I did my best in 2020 - and I put my knowledge out there, while I also put my body on the line, too. While all citizens were encouraged to maintain “tiny bubbles” (sadly, not of the Champagne variety...), “essential” workers continued to plug away and adapt their practices. In my job, I worked across three units and across two staff shifts, however, and I therefore found myself ‘exposed’ to not only multiple clients a day - but also to dozens of rotating coworkers. It felt ‘weird’, to say the least, to retreat home each evening to my family bubble - while then being expected to (and willing to) cross paths with so many people at work each day! That said, I have nothing but profound respect and empathy for those workers even more exposed and vulnerable than myself (e.g. Emergency Room and Intensive Care Unit and Long Term Care staff [obviously!] - as well as grocery store clerks, school teachers, etc., etc.).


As I watched the science evolve and self-correct (precisely as scientific knowledge is supposed to) over 2020, and I simultaneously watched the tragedy of nations that ignore science and let themselves be damaged by dogma, partisanship, and willful ignorance... I found myself reaching not only for science to try to get through the first year of the pandemic, but reaching for the ‘wisdom’ of various ‘teachers’ and ‘masters’. Both those that I have learned from personally (e.g. my various mentors, instructors, coaches, parents, etc.) and others vicariously (e.g. through general reading, studying history, studying rehabilitation, studying public health, etc.). While trying to convince those not-so-convinced by science, reason, randomized-controlled trials, evidence-based medicine, etc. (and just trying to survive and thrive myself) - I found myself as often reaching for the wisdom of Xenophon and Machiavelli and Grandmaster Yu Hua Long and my mother, as I was simultaneously reaching for peer-reviewed journals and meta-analyses...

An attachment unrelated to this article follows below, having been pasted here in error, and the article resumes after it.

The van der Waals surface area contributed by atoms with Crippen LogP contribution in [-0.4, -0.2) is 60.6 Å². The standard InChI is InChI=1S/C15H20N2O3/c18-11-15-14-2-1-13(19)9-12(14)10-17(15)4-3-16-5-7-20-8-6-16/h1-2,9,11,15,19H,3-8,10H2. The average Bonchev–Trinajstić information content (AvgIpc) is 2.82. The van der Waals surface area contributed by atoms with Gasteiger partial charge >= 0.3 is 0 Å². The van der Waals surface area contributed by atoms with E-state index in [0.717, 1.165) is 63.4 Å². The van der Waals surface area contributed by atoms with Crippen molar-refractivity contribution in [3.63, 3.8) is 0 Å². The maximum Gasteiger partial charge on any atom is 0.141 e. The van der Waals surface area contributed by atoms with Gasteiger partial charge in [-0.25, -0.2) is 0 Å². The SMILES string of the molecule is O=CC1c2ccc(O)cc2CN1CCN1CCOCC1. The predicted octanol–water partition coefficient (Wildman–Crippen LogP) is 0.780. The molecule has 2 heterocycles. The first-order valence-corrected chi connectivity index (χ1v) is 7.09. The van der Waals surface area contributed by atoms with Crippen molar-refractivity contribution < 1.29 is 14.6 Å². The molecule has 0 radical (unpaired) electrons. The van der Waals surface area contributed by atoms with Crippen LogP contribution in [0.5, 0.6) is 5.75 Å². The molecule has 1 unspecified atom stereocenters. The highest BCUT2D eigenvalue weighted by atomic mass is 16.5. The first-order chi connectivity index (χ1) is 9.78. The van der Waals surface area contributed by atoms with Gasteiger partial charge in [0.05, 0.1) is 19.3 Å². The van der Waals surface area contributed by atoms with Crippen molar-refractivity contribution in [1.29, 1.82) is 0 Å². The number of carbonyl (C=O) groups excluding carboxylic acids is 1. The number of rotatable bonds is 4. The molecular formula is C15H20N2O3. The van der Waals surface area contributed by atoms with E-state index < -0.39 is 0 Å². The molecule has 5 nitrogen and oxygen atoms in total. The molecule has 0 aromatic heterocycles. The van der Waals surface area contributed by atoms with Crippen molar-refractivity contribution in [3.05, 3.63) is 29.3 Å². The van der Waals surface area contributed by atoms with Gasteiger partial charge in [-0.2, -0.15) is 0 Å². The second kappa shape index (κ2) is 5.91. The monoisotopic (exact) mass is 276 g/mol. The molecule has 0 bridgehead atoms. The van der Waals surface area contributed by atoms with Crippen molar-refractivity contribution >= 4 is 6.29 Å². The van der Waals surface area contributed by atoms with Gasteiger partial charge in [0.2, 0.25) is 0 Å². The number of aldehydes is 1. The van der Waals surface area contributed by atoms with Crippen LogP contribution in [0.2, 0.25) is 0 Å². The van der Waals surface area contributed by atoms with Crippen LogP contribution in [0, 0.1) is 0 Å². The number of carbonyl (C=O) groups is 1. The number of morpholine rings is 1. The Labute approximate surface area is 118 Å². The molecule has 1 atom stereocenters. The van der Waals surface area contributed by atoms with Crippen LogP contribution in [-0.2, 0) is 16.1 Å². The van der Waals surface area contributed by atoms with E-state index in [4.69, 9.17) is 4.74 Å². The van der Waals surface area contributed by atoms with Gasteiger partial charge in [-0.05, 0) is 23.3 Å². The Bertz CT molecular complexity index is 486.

Yes, there are many ways of “knowing”. Yes, diversity of opinion and various means of examination and persuasion are necessary when facing any messy, wicked problem. But no, not all opinions are of equal value or merit. Interestingly (at least to me), I found that even teachers as diverse as Machiavelli and my mother are significantly more rational and practical (and clearly worth listening to and learning from) than the anti-maskers, anti-vaxxers, and purveyors of far-right and far-left misinformation, conspiracies, intolerance, hate, etc...